By Ammie Bryant, Sheerar Museum of Stillwater History Director
Given the title of this article, you might imagine that Stillwater’s first Christmas occurred on December 25, 1889, just eight months following the first Land Run into the Unassigned Lands. But you would be wrong. Stillwater’s first Christmas occurred five years before that in 1884.
Throughout the mid-1800s the land that would eventually become the state of Oklahoma served as a place for the United States Government to forcibly remove Native American tribes from their homelands all over the county. This relocation of the tribes began with the Indian Removal Act of 1830 when the government forced the Five Civilized Tribes out of traditional lands in the south-eastern states. The Cherokee, Choctaw, Chickasaw, Creek, and Seminole were forced to follow what became known as the “Trail of Tears” due to their suffering from exposure to the harsh elements; they were hungry and sick and far too many died along the route. Gradually more tribes traveled their own “trail of tears” to share Indian Territory—the land that the U.S. Government promised would be their home “as long as the waters run.”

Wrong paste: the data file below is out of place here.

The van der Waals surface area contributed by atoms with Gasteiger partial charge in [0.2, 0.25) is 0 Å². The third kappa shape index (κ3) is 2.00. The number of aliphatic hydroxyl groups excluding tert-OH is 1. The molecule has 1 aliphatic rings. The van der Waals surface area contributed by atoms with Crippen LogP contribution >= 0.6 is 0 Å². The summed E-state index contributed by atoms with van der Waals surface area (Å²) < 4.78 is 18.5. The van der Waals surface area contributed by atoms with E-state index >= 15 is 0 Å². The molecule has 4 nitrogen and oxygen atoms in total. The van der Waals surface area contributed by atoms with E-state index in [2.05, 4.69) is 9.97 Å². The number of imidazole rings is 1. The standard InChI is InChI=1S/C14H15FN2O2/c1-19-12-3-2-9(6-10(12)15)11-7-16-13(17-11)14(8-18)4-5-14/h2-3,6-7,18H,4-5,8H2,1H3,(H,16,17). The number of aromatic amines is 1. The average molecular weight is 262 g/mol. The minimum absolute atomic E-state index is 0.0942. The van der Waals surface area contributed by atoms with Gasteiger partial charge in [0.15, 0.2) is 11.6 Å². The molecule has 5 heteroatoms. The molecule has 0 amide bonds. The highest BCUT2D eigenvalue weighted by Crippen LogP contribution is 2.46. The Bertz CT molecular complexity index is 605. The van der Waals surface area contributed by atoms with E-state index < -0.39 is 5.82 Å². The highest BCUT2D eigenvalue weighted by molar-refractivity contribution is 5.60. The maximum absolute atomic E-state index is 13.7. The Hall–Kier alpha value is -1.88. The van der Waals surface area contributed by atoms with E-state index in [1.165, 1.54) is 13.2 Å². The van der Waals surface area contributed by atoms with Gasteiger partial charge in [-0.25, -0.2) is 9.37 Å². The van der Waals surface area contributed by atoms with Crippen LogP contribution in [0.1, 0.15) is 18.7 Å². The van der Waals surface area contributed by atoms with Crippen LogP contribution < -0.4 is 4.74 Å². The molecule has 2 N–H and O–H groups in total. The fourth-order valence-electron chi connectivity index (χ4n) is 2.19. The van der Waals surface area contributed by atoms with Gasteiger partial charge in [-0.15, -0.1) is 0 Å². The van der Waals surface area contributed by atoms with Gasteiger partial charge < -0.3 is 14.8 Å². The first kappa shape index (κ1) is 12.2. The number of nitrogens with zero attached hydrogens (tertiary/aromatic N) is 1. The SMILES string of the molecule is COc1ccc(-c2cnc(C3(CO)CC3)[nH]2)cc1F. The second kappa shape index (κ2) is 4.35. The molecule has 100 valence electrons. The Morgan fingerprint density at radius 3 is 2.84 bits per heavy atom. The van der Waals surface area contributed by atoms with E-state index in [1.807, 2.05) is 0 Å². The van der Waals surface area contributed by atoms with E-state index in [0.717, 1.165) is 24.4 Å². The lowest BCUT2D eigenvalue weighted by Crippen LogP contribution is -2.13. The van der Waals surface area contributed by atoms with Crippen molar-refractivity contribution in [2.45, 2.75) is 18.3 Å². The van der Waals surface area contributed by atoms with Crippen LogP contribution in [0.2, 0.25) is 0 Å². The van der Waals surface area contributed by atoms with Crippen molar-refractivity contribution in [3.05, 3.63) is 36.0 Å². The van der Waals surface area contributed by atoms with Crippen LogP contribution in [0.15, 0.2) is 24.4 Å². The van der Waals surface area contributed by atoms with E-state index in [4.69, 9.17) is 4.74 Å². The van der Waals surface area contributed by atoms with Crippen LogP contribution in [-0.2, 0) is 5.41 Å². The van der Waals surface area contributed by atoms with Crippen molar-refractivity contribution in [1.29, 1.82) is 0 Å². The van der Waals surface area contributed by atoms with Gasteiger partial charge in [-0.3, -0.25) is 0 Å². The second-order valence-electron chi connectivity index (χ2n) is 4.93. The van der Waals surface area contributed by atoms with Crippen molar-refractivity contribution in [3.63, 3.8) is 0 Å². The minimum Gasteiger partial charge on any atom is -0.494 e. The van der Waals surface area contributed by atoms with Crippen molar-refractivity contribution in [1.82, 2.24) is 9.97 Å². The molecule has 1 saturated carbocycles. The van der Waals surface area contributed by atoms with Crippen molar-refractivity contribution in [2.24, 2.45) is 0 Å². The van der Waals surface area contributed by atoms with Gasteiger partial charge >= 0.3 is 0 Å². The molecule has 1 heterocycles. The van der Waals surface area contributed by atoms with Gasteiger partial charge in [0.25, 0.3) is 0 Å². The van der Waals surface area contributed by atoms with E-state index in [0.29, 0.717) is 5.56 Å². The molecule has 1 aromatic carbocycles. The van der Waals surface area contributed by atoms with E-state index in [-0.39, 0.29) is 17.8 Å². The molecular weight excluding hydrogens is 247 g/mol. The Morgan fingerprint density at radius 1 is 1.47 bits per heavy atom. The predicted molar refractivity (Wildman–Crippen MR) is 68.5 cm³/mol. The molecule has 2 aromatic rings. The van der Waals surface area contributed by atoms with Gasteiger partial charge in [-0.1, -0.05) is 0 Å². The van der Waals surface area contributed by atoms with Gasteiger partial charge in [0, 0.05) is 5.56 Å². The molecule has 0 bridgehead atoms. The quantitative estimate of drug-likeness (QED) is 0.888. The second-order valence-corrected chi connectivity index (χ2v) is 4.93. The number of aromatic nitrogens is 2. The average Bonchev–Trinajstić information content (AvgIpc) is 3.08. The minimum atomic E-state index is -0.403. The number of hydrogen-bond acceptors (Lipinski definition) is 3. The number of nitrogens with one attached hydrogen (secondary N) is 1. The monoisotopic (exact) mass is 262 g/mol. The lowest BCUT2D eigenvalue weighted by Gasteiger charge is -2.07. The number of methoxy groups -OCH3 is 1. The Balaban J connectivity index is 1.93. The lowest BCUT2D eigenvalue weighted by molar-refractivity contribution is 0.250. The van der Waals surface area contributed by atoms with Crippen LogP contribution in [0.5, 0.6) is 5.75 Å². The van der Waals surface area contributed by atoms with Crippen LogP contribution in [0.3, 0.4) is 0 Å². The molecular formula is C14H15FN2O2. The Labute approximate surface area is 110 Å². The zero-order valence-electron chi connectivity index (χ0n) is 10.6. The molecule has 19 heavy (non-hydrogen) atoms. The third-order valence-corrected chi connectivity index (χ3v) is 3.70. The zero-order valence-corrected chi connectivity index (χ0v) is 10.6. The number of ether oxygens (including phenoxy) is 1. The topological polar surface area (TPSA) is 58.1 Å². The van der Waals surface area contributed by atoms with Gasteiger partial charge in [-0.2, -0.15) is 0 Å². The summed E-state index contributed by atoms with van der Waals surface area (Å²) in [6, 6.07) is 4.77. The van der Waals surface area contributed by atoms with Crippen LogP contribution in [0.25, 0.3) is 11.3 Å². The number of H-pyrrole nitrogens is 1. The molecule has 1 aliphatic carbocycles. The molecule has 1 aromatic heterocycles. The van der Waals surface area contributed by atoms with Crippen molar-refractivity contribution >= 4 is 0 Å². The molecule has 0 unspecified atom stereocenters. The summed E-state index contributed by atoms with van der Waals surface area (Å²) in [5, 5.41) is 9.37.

Because some members of these tribes fought on the southern side in the Civil War, the treaties were revised in 1866 to diminish the size of the original Indian holdings. After the Civil War, the only non-Indians permitted in Indian Territory were cattlemen with grazing leases and permit holders among the Five Tribes.
In the center of Indian Territory there remained a section of land called the Unassigned Lands. This area had not been “assigned” to any tribes for relocation by the 1880s and was being held in reserve for future Indian settlement. The area became a focus of conflict for years between the U. S. Government, various business interests, and land-hungry settlers. It was in the northeast corner of these Unassigned Lands that present day Stillwater was eventually founded.